Speaking on Téléfoot in an interview done yesterday and aired today, meanwhile, Lilian Thuram explained how, having first read the article, he found himself “a little destabilized.” “I told myself it was false.” He called people he knew at the FFF. And he wasn’t satisfied, it seems, with their response. Although he was still waiting for “proof,” he declared: “it’s clear we are at the heart of a scandal.” He described how he felt “hurt” by the scandal: “You tell yourself that it’s a perpetual (cycle) to always cast doubt on people with regards to their colour and religion.” In the interview, he also importantly pointed out that the whole issue of double nationality is a “false problem,” because “the best players will be retained by France.” “Those who leave are those who haven’t been selected. What country to Karim Benzema, Samir Nasri and Yann Mvila play for?”
And then Thuram summed up the whole telling mess effectively: “When you start out with the wrong analysis, you’ll necessarily end up with bad proposals.”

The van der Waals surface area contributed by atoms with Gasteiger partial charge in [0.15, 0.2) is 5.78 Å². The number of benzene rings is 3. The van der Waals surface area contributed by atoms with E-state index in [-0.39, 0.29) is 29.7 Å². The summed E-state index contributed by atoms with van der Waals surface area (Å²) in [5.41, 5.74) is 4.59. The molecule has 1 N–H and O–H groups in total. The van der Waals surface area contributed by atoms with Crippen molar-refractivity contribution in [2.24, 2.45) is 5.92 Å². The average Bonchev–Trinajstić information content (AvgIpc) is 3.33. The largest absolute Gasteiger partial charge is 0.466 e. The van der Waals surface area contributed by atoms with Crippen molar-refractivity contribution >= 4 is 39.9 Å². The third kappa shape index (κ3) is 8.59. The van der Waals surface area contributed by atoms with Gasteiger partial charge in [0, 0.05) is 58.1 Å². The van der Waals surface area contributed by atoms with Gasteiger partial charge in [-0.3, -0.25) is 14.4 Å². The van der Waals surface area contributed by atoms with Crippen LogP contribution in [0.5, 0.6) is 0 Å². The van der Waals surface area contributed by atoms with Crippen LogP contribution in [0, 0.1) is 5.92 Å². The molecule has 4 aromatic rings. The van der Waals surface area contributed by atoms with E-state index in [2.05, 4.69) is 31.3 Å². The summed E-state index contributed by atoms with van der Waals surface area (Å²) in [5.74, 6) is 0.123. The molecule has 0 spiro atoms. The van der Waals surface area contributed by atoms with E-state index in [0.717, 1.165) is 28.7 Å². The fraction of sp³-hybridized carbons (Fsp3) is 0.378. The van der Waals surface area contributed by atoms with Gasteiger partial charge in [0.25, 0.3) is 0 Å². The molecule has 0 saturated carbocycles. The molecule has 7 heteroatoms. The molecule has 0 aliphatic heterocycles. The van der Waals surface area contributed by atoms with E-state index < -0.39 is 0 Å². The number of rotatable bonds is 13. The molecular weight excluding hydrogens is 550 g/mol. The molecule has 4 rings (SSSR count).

In 2010, Thuram joined the council of the French Football Federation (he was the first black person to be part of the body), but quit in December apparently because he was dissatisfied with the lack of action taken against the players involved in the World Cup debacle in South Africa. It won’t surprise me if the FFF comes calling again, though, and soon. But Thuram also has a knack for knowing when someone wants to use him as a token — he famously refused an invitation by Sarkozy to become a Minister in the French government — and it will be interesting to see if he accepts such an invitation. And given that his resignation took place about the time that the conversations reported in Mediapart also apparently took place, one wonders whether Thuram actually had other reasons to leave. It’s time, of course — it has been for a long while — for the FFF to embark on some deep and profound changes. Whether they have the will, capacity, or imagination to do so is a big question, however.